February 22 2020

We’re not quite sure what we think of pseuds around here. No, no, not the pretentious sort that have their own corner in Private Eye magazine. We mean authors writing under another name. Presumably some have good reasons for doing so, but we don’t see the point when we know who they really are …

There are three authors writing under pseudonyms this week starting with Alex North, who’s better known as Steve Mosby. In The Whisper Man, Tom is making a fresh start with his young son away from the grief associated with the house where his wife died, but their new location proves not to be the safe haven he's expecting. Linda found the book deeply creepy. Setting up historical figures as crime fighters can be a hard sell at times, but John Cleal was very impressed by The Vanished Bride by Bella Ellis, which features the three Brontë sisters who decide to investigate the case of a missing woman. John says Ellis, otherwise known as Rowan Coleman, succeeded quite spectacularly in selling her central premise to him. Less successful, in Kati Barr-Taylor’s eyes, was At Your Door by JP Carter, who also writes as James and Jaime Raven. Here DCI Anna Tate handles the case of a brutally murdered girl with her bosses taking a close interest in the case. Kati grumbled about the number of missed opportunities for cranking up the dark atmosphere and suspense aspects of this story.

John Barnbrook got on well with Widow’s Welcome by DK Fields. In the United Realms there are now no elections, instead every five years the leading group is chosen by picking which of them tells the most compelling story. This time, one of the storytellers is murdered and fear and suspicion grows. John says Fields (a writing partnership of novelists David Towsey and Katherine Stansfield) has created a vivid and believable world and he found the descriptions of place, system and character to be clearly and interestingly drawn.   

If you’re tapping your feet and expecting your usual dose of snow, trees, angst, snow, murder and trees, there are two Scandi releases this time, starting with Knife, the latest outing for Jo Nesbo’s troubled detective Harry Hole (cue the angst!) His life is already in chaos when a deranged, vengeful enemy causes even more trouble for him. Viv Beeby wonders if Hole is at last reaching the end of his nine lives, but despite some trepidation, she couldn’t stop reading. In The Girl Without Skin by Mads Peder Nordbo, the discovery of a mummified body on the edge of an ice sheet in Greenland leads to the re-opening of an unsolved case from 1970s. A Danish journalist and a young woman released from prison delve into the shocking and brutal past. Ewa Sherman says the characters have believable motives and she enjoyed the beautiful landscapes that give an authentic feel to this tense thriller.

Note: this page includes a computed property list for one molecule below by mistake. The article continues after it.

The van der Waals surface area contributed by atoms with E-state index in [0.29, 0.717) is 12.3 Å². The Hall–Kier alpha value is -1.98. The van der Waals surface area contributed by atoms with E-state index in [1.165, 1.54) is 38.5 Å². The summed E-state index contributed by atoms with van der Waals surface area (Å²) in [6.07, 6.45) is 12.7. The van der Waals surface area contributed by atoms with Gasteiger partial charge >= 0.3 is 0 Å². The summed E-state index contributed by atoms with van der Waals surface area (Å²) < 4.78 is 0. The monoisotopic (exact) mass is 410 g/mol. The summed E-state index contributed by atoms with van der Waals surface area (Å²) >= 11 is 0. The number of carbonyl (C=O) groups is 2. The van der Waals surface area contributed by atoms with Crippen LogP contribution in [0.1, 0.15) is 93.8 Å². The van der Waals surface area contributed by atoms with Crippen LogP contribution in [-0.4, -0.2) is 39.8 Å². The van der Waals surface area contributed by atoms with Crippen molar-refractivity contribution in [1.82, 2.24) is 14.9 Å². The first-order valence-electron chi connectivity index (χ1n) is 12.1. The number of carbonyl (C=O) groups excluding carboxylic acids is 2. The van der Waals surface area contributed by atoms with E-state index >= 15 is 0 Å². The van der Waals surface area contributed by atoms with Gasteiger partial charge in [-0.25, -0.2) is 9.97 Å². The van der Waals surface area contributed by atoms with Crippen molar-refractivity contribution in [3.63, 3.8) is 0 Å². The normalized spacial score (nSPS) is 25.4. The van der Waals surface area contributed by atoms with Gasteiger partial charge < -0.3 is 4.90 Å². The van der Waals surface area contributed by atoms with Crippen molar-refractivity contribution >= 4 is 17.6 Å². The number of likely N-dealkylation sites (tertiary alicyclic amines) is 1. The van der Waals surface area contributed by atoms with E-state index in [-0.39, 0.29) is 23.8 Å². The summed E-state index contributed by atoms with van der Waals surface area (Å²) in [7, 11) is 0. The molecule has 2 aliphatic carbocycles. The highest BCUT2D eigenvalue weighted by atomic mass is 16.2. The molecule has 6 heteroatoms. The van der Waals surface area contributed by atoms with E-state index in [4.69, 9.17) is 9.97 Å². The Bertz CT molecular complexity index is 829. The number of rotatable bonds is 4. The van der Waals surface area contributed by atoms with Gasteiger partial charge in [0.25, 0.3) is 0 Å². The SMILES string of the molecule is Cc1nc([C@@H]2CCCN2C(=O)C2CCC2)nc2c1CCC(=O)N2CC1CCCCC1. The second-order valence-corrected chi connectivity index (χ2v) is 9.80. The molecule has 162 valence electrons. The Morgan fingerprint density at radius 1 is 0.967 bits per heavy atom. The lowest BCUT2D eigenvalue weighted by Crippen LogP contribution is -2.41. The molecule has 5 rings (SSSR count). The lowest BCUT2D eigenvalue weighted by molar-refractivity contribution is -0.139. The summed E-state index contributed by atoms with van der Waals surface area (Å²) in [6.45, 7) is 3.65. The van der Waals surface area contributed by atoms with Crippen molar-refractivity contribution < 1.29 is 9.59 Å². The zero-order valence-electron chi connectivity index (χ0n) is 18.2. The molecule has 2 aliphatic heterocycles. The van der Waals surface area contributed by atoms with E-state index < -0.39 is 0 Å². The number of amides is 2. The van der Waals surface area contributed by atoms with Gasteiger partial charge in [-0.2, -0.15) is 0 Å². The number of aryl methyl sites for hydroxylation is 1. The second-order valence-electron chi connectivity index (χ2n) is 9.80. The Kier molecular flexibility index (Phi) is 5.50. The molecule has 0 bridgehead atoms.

Ewa followed this with The Last Woman in the Forest, where a young America woman who works with rescue dogs on environmental projects is shocked when she discovers that her mentor might have been responsible for the unsolved murders of at least four women. Ewa says Diane Les Becquets tells a powerful story about the innermost feelings and desires, encompassing trust, intuition, love, grief and self-preservation. Chris Roberts praised G.I. Confidential by Martin Limon in which two US army CID agents investigate a South Korean bank robbery which has all the hallmarks of military involvement. Chris says this was definitely his kind of book. He enjoyed the combination of the detectives’ laidback and knowing approach to the resolution of problems which arise within what is essentially an army of occupation, together with an open-minded perspective about Korean culture.

One of the perks of reviewing is getting your hands on something that really pushes your buttons and for Linda Wilson that’s the latest addition to the Rivers of London series. In Action at a Distance by Ben Aaronovitch and Andrew Cartmel, the death of an old friend takes both DCI Thomas Nightingale and his sidekick, the resourceful Peter Grant, on a trip down memory lane. Linda enjoyed getting to see something of the ruthlessness behind Nightingale’s urbane exterior and she particularly liked the glimpses of his wartime exploits.

Linda was also very happy with Between Two Evils, the latest outing for Eva Dolan’s Peterborough cops DI Zigic and DS Ferreira, who are investigating the murder of a doctor at a women’s detention centre. There are no immediate suspects but plenty of people who seem to be putting roadblocks in the way of the investigation. Linda describes the book as quality crime fiction. John Cleal was equally lucky with Blood on the Law by William A Graham where a private investigator is hired by his former wife, a top lawyer, to help prove the innocence of his boyhood friend – now the city’s major drugs dealer – who has been found with £2 million-worth of cocaine in his car. John praises both plot and characterisation and says Graham is a clever, eminently readable author. Chris Roberts wasn’t so convinced, though, by the main character in Mr Nobody by Catherine Steadman. Neuropsychiatrist Emma Lewis is asked to help when a man is washed up on a Norfolk beach with only vestiges of memory, but returning to the area will bring her face-to-face with a past she is keen to forget. Chris says she’s all too good at putting herself in unnecessary danger and he would have preferred a little less hysteria from her.